Wilber Marsh opened the first Marsh grocery store in 1922 in North Salem, Indiana. By the 1930s, the family owned business had opened a chain of stores throughout Indiana and later Ohio. The first true supermarket appeared in 1947. Marsh stores incorporated as Marsh Foodliners in 1952, later known as Marsh Supermarkets.

Marsh Supermarket in the North Lawrence Shopping Center, opening day, June 17, 1959
Credit: Indiana Historical Society

The first Marsh supermarket in Indianapolis, located at 53rd Street and Keystone Avenue, opened in 1957. Marsh then increased its presence in Indianapolis to include 33 supermarkets and 66 Village Pantry convenience stores. In 1974, a Marsh store in Troy, Ohio, became the first store in the world to use a bar-code scanner. The scanner is part of the Smithsonian National Museum of American History collections.

Battling fierce competition from Kroger and Cub Foods, Marsh developed large one-stop-shopping stores, which included specialty foods and services, and claimed 30 percent of the Indianapolis market by the early 1990s. Marsh also stocked regional favorites in its stores, such as Roselyn Bakery recipe pastries, cakes, and cookies.

Shoppers at New Marsh Store, 1959
Credit: Indiana Historical Society

In 1991, with roughly 40 percent of its stores in the Indianapolis area, Marsh moved its headquarters to nearby Fishers. By the mid-1990s, Marsh was the nation’s 38th-largest food retailer, accruing about $1.3 billion in annual sales and employing over 4,000 people from the Indianapolis area in its Marion County warehouse, stores, and corporate offices.

During these prosperous years, the Marsh family was very active in local philanthropic and civic affairs. Marsh contributed to the arts and amateur sports, as well as Indianapolis schools, churches, and museums, by sponsoring such programs and events as Symphony on the Prairie, White River Park State Games, and Computers for Education. Marsh also aided local charities in fundraising and food donation programs and developed progressive environmental recycling and human services policies.

In 2001, Marsh purchased O’Malia Food Markets and Carter’s Supermarkets. Purchase of Mr. D’s Fresh Food Markets followed in 2003. With the acquisition of these smaller regional supermarket chains, Marsh eliminated some of its competition. Marsh retained the O’Malia name and elevated those stores for the upscale food trade. The other markets were rebranded as Marsh Supermarkets.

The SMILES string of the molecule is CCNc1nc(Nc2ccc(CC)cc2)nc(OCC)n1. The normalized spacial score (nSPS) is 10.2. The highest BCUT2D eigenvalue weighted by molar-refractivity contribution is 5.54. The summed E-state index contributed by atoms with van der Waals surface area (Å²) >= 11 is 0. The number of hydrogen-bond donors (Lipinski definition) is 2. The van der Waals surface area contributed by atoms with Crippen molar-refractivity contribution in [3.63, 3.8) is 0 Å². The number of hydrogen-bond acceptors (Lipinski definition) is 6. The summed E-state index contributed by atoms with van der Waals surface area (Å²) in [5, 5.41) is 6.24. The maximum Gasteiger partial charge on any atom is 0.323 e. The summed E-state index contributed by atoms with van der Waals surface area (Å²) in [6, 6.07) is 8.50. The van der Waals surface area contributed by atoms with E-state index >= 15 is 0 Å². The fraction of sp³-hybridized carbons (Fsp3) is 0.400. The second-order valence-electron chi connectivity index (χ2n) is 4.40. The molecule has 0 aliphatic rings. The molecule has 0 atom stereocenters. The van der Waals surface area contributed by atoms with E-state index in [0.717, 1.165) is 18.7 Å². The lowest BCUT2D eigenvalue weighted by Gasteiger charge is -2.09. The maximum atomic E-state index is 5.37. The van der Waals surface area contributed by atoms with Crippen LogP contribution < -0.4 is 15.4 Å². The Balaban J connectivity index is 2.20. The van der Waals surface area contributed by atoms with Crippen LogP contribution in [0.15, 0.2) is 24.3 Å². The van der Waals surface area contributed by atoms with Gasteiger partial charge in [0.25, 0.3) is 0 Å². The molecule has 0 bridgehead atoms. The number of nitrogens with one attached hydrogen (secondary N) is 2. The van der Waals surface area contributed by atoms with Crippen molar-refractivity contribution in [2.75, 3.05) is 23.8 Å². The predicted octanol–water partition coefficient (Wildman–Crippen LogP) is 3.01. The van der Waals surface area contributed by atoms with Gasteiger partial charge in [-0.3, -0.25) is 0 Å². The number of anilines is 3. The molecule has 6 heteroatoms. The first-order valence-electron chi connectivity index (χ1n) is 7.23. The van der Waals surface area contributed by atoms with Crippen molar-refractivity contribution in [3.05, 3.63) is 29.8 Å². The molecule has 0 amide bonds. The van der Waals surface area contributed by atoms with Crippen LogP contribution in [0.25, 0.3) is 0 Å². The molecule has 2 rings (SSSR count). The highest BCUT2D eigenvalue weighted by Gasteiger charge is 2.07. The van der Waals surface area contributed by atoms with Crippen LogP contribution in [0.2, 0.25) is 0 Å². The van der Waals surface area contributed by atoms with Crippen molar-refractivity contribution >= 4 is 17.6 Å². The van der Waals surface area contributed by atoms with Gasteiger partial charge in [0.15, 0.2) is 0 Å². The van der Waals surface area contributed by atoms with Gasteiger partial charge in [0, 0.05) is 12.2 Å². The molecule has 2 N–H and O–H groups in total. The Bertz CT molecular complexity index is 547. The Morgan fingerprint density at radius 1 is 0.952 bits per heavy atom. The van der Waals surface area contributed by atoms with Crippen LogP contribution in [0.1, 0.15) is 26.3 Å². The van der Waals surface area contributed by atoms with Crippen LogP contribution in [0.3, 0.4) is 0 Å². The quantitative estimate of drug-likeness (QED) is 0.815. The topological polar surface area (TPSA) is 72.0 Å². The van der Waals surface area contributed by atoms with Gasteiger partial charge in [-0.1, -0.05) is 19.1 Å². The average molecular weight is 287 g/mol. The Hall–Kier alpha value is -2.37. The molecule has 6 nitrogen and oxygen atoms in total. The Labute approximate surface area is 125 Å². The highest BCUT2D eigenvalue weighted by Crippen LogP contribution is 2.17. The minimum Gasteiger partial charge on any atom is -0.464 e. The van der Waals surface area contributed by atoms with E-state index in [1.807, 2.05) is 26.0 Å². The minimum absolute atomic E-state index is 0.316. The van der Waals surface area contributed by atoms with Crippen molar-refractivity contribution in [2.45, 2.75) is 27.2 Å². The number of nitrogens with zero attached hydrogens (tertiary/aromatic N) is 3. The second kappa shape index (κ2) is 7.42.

The company began to experience financial problems because of increased competition from Kroger and Meijer. (Meijer began opening stores in Indiana in 1994.) Marsh attempted to expand beyond its Indiana-Ohio markets in 2005, including the Chicago area, but those stores failed within a year. As company growth slowed and competition increased, Marsh explored options to sell the company.

In 2006, Sun Capital, a private equity firm located in Boca Raton, Florida, acquired Marsh for approximately $88 million. After purchasing Marsh, Sun Capital sold all non-core subsidiaries and closed low-performing stores. In 2007, Village Pantry was spun off as a separate entity under the private equity company umbrella. The company also replaced Marsh store-branded products with less-known Food Club brands. The Food Club brands brought bigger profit, but Marsh stores lost customers who had been loyal to the store’s own products.

In May 2014, Marsh opened its first store after the Sun Capital acquisition. The stores began offering home delivery through Instacart, joining larger chains such as Kroger in this venture in 2015.

During that same year, Sun Capital also made plans to update its Marsh stores and to open new ones but abandoned these plans within a year without comment. By early 2017, reports leaked to the press that some Marsh stores were struggling to pay rent. Sun also tried to sell Marsh headquarters in Fishers to raise funds.

Sun Capital Partners quietly sold controlling interest in Marsh to JT Grocery Consulting LLC, of Delaware, on March 24, 2017. At the end of December 2016, Marsh had 72 stores, within two months after Sun sold controlling interest to JT Grocery, 44 remained. In early May 2017, Marsh announced that finding a buyer for some of the remaining stores was urgent. Marsh subsequently filed for bankruptcy protection. In June 2017, the company announced that all stores would close.

Operation of Marsh and O’Malia stores ended on July 8, 2017. The bankruptcy left $80 million in debt to workers’ severance and pensions. Some of its stores have been repurposed, in Broad Ripple as a church and in Carmel as a temporary library location.

Revised February 2021
 

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